the one where we forget...yet God is here...
February 29, 2016, 9:00 AM

Sermon from February 28, 2016

Sermon Text: Luke 13: 1-9

Grace and peace to you from God our father and our Lord and Savior Jesus who is the Christ – will y’all pray with me? Let the words of my mouth and the meditations of all our hearts be acceptable in your sight O Lord, our rock and our redeemer; amen!

So, we are in the midst of Lent – in fact we are in the middle of it now. Whenever I think of Lent, I always circle back at some point to the length of this season and wonder why 40 days is so important.

Granted, I know that the 40 days we journey through this season is designed to remind us of the 40 days that Jesus spent in the wilderness in the midst of his own temptations, tests, and trials. A reminder that what Jesus went through we attempt to journey through as well.

But, that number still resonates with me – why 40? What is it about that specific number that is so important for us? Recently this question was brought up in my weekly sermon writing group that I attend with many local pastors – see, pastors ask these sort of questions too.

We bat around ideas here and there, nothing seeming to really fit quite right. It takes about 40 days to set a new habit, or break an old vice. Someone figured what was the longest time someone could suffer without chocolate – then added 10 days. Of course, none of those answers seemed really ‘good.’ We were about to just move on and give the tried and true answer of, “well, it’s just one of those things we weren’t meant to understand…” Which is really just the equivalent to your mom’s answer of, “because I said so, that’s why.” And sometimes, that answer is good enough and all we – as humanity – can muster.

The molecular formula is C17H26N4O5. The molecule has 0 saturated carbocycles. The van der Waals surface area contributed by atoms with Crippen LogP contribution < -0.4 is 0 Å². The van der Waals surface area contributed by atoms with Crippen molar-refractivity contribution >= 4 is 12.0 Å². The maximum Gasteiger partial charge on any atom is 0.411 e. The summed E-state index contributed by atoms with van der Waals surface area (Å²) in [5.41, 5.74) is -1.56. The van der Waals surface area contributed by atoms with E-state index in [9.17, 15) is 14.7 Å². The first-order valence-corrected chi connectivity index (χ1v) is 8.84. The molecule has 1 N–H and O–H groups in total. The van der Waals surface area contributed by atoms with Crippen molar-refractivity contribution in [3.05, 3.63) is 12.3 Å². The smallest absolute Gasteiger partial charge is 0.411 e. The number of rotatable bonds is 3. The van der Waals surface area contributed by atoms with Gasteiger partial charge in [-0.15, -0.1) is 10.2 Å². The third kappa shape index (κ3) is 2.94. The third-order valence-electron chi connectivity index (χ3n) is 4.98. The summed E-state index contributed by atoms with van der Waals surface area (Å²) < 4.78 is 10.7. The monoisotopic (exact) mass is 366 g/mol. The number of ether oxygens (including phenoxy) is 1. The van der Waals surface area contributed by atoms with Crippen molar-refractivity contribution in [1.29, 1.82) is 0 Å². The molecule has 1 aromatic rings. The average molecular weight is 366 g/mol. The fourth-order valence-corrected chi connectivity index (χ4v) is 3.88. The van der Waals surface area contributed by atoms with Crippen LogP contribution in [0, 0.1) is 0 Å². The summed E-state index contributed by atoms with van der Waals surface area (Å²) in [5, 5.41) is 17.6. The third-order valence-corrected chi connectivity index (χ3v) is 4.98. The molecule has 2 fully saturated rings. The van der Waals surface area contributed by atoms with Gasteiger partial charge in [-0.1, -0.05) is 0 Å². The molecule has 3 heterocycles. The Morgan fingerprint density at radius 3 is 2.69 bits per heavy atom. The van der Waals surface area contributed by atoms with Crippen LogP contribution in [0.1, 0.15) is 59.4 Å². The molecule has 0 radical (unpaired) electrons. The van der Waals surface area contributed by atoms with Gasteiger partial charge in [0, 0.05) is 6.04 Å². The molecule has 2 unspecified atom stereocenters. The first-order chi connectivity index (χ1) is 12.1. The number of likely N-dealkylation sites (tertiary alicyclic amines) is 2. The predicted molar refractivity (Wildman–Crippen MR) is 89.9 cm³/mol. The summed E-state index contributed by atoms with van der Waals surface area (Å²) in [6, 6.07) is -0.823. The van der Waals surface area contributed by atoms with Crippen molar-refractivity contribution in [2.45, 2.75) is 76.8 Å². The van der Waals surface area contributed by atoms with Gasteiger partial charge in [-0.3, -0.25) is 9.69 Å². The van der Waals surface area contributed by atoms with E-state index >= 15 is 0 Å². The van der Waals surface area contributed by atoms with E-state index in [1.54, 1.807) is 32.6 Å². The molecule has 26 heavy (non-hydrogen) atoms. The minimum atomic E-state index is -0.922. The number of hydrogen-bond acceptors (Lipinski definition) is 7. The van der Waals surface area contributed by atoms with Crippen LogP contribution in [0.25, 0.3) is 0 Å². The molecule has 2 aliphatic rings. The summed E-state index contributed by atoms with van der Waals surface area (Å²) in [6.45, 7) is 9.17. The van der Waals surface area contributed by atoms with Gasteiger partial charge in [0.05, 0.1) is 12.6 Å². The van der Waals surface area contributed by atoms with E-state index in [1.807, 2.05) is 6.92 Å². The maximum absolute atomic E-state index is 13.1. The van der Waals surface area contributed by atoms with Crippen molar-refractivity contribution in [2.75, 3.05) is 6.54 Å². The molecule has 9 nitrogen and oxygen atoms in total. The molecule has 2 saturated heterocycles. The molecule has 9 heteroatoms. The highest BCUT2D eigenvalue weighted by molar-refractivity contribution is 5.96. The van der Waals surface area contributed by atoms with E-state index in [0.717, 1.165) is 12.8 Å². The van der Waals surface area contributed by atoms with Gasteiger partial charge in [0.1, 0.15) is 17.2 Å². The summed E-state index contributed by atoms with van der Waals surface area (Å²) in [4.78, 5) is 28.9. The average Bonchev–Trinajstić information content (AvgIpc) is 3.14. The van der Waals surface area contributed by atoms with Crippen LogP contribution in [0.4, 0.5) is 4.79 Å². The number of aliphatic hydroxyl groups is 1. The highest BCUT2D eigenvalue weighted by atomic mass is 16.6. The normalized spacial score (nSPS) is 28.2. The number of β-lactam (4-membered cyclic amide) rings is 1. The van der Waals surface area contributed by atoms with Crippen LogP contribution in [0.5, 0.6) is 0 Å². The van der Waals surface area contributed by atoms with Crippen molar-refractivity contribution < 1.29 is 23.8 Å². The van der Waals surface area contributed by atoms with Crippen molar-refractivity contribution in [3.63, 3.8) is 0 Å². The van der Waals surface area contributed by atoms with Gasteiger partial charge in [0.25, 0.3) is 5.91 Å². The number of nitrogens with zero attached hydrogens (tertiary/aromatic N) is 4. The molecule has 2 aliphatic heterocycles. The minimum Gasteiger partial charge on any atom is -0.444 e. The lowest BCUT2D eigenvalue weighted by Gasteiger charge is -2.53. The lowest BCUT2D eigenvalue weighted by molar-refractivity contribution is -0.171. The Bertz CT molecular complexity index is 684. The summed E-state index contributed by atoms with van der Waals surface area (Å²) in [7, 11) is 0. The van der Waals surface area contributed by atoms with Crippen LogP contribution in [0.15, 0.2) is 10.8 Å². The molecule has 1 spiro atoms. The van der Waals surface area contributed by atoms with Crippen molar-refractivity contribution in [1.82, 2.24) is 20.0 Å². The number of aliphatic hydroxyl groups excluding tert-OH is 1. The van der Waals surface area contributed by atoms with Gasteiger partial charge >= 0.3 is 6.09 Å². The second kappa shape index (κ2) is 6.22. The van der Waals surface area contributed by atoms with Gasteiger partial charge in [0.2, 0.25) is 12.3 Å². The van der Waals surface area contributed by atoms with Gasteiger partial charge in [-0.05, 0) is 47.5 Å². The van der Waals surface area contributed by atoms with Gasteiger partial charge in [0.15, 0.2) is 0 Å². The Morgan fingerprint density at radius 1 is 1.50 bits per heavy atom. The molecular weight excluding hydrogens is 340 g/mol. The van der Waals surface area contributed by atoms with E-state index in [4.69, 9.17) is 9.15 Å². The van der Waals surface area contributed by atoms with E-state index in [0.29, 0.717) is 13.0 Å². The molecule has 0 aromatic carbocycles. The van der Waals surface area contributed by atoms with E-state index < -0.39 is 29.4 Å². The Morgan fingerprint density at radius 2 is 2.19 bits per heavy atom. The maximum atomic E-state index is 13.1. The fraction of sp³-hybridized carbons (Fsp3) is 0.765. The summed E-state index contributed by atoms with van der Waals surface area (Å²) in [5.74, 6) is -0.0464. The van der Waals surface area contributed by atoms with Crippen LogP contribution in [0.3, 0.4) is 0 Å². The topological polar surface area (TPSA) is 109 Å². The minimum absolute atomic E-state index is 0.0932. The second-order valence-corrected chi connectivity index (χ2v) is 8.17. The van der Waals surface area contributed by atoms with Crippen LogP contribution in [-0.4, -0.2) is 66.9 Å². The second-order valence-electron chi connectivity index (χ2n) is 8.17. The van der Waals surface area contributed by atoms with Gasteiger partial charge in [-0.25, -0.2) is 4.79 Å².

But then, one of us had a thought – what if 40 days is around the time that we forget that God is with us. That leading up to 40 days there is that thought that creeps into your head of why on the earth are you doing this – I can’t do it any longer – God’s not really here with me…

Think about where we started this season of Lent. That Sunday before Ash Wednesday was Transfiguration Sunday. The story of Jesus being changed dramatically before his disciples in a mountaintop experience. That service every year speaks so strongly to each of us – through the word, the music, the remembrance of those mountaintop experiences in our lives.

In those early moments – in those first few days – it is easy to remember that God is present with us. The excitement, and awe, and fear of that moment still resonates with us deeply. It’s as if we can still tangibly touch the spirit around us immediately after that time. The same is true when we venture into Lent full of zest for our Lenten fast. Those first few days are great and we are buoyed by our resolve to abstain from the temptations of the world.

But, as with everything those first few days pass. A week or so rolls by and what was once so easy begins to pull and draw and call to us ever more seductively than it did before. Or perhaps the discipline we’ve taken on begins to feel like a weight upon us, where at first we were excited to partake in it, but now? Now, we try to see where it can fit within the busyness of our days – and if we skip today – we’ll just double up tomorrow.

Any of that sound familiar to y’all?